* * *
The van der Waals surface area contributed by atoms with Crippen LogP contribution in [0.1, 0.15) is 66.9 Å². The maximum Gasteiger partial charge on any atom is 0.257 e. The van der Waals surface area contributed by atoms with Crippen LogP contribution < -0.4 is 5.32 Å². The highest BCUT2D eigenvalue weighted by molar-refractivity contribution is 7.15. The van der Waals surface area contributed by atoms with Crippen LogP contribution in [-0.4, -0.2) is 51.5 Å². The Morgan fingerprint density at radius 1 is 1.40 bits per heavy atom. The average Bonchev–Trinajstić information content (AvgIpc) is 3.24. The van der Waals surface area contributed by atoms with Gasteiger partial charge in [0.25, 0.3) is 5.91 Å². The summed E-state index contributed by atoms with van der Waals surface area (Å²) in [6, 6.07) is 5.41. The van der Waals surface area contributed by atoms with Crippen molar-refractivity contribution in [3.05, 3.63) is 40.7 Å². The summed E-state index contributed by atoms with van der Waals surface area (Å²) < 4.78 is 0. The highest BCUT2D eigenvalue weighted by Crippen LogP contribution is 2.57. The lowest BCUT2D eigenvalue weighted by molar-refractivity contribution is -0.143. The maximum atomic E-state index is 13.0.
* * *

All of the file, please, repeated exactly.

The van der Waals surface area contributed by atoms with Crippen LogP contribution in [0.1, 0.15) is 66.9 Å². The maximum Gasteiger partial charge on any atom is 0.257 e. The van der Waals surface area contributed by atoms with Crippen LogP contribution < -0.4 is 5.32 Å². The highest BCUT2D eigenvalue weighted by molar-refractivity contribution is 7.15. The van der Waals surface area contributed by atoms with Crippen LogP contribution in [-0.4, -0.2) is 51.5 Å². The Morgan fingerprint density at radius 1 is 1.40 bits per heavy atom. The average Bonchev–Trinajstić information content (AvgIpc) is 3.24. The van der Waals surface area contributed by atoms with Gasteiger partial charge in [0.25, 0.3) is 5.91 Å². The summed E-state index contributed by atoms with van der Waals surface area (Å²) in [6, 6.07) is 5.41. The van der Waals surface area contributed by atoms with Crippen molar-refractivity contribution in [3.05, 3.63) is 40.7 Å². The summed E-state index contributed by atoms with van der Waals surface area (Å²) < 4.78 is 0. The highest BCUT2D eigenvalue weighted by Crippen LogP contribution is 2.57. The lowest BCUT2D eigenvalue weighted by molar-refractivity contribution is -0.143. The maximum atomic E-state index is 13.0.